“I shall nev­er for­get the week­end Laura died.  The sil­ver sun burned through the sky like a huge mag­ni­fy­ing glass.  It was the hottest Sunday in my rec­ol­lec­tion.  I felt as if I were the only human being left in New York.  For with Laura’s hor­ri­ble death, I was alone.”

These are the open­ing lines of Laura spo­ken by Clifton Webb as Laura’s friend Waldo Lydecker.  It was ini­tial­ly thought of as a B movie but became a Reel Classic.

Laura is a film noir that was released in 1944.  It was pro­duced and direct­ed by Otto Preminger.  The love­ly Gene Tierney stars as Laura, and Dana Andrews is New York City police detec­tive Mark McPherson. 

Detective McPherson is called to a very fash­ion­able apart­ment to inves­ti­gate the mur­der of Laura Hunt, a high­ly suc­cess­ful busi­ness­woman.  The body was found on the floor of the apart­ment, dead from a shot­gun blast to the face.  The result­ing inves­ti­ga­tion finds him inter­view­ing a num­ber of peo­ple very close to Laura, includ­ing her good friend (and arro­gant gos­sip colum­nist) Waldo Lydecker (Clifton Webb).  He also meets her fiancé Shelby Carpenter (Vincent Price), who is very attached to (and appar­ent­ly finan­cial­ly depen­dent upon) the old­er and wealthy socialite, Ann Treadwell (Judith Anderson). 

As the inves­ti­ga­tion inten­si­fies, McPherson finds him­self con­tin­u­ous­ly drawn to the vic­tim’s apart­ment.  On the wall is a por­trait of Laura.  He reads her let­ters and diary.  The more he learns of her, the more he stares at the image of the beau­ti­ful woman — the more he finds him­self being drawn to her and ask­ing him­self, who would want to kill a woman that every man seems to love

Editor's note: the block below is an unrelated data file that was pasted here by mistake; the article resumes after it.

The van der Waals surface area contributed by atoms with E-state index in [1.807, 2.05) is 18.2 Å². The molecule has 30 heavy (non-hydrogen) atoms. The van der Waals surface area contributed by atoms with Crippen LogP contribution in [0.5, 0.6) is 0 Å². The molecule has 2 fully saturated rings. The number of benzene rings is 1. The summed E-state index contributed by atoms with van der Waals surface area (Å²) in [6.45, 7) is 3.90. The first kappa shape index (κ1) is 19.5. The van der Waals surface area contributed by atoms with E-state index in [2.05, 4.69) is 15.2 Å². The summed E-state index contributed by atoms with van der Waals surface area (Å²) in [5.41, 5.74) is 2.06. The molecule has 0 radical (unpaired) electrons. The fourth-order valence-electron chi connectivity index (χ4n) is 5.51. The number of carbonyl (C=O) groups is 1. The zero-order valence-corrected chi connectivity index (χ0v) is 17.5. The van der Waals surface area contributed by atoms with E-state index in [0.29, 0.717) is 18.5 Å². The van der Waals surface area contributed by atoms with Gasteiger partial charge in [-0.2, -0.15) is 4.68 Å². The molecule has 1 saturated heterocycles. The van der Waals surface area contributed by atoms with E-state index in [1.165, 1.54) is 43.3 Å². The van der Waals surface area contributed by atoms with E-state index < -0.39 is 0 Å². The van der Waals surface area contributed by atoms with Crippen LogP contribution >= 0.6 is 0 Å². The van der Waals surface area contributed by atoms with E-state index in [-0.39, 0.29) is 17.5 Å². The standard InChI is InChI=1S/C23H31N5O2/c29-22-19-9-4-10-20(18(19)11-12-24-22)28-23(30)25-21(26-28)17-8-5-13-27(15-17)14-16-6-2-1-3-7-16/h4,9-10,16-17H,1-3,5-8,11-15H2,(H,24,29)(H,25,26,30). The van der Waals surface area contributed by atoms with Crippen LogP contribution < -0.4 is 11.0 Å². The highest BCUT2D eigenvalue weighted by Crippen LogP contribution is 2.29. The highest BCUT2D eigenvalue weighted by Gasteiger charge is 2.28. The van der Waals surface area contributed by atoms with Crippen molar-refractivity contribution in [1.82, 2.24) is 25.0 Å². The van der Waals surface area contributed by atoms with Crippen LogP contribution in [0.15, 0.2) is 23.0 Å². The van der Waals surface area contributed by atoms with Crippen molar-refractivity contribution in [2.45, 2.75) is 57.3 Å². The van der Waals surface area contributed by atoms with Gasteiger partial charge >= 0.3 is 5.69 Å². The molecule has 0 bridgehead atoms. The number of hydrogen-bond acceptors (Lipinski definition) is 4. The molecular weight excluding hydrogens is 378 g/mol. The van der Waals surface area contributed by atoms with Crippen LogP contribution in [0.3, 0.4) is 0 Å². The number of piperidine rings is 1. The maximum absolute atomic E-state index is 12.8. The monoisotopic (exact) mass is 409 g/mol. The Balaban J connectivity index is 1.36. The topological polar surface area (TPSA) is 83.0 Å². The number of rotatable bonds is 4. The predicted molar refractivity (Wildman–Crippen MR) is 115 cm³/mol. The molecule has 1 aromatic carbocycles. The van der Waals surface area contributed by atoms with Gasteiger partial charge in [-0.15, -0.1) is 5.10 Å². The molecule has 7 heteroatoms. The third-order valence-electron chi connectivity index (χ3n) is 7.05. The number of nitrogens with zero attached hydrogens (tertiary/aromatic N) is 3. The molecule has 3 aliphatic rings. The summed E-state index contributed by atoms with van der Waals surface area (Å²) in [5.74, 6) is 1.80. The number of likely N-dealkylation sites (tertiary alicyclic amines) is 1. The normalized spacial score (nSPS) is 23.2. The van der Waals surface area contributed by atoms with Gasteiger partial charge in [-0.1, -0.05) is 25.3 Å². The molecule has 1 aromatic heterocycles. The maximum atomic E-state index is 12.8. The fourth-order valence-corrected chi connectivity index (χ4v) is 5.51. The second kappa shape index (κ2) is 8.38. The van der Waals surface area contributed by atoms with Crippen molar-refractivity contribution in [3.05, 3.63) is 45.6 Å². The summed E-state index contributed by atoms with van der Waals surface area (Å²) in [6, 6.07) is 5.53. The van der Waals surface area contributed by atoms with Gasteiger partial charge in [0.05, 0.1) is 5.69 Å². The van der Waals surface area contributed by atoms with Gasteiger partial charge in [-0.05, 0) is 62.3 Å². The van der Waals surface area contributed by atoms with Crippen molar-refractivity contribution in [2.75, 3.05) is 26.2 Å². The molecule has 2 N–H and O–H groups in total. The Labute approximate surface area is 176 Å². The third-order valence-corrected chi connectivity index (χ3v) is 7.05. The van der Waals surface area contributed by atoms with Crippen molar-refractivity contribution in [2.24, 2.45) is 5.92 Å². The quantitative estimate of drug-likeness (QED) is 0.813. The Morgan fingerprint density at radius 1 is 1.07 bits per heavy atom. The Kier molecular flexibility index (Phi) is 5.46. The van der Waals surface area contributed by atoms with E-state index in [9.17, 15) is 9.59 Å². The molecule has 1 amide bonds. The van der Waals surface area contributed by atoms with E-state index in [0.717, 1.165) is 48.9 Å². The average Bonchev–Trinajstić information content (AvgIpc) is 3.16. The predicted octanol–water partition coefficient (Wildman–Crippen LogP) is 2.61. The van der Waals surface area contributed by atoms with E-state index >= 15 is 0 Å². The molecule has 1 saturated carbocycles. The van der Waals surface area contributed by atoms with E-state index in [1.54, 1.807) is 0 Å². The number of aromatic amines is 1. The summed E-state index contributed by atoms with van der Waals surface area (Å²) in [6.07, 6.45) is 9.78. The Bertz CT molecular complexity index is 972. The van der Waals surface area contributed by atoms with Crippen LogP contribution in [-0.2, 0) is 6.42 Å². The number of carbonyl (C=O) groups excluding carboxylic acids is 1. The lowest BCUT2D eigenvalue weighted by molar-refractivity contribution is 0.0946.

As he con­tin­ues the inves­ti­ga­tion and the more he stares at the love­ly por­trait, he finds him­self feel­ing some­thing for her as well.  It’s as if he is com­ing under her spell.  Waldo Lydecker accus­es him of falling in love with a corpse, sug­gest­ing a trip to a psy­chi­atric ward may be need­ed.  One evening McPherson returns to Laura’s apart­ment and set­tles into a chair.  He gazes up at the por­trait.  Then some­thing hap­pens that turns every­thing he knows about the case upside down.

Movie still: Laura

Initially writ­ten by Vera Caspary as a play enti­tled “Ring Twice For Lora” in 1939,  the sto­ry was adapt­ed as a nov­el, “Laura.”  It was seri­al­ized in Collier’s Magazine in 1942.  Otto Preminger worked on the screen­play for the film.  The head of the stu­dio, Darryl F. Zanuck, did not like Otto Preminger and had stat­ed that Preminger would nev­er direct a film for that stu­dio.  As it hap­pens, he was away, and the inter­im head, William Goetz, brought in Preminger to begin work on the screenplay. 

When Zanuck returned, he was irate.  He agreed to allow Preminger to pro­duce but not direct.  Another direc­tor was even­tu­al­ly found (Rouben Mamoulian) to han­dle those duties.  Mamoulian ignored any input from Preminger, includ­ing re-writ­ing the script and not want­i­ng Clifton Webb for the role of Waldo Lydecker.  After sev­er­al weeks and some ear­ly film­ing efforts that did not set well with Zanuck, and after review­ing the work to date, Zanuck said to Preminger, “Monday you can start direct­ing Laura.  From scratch.”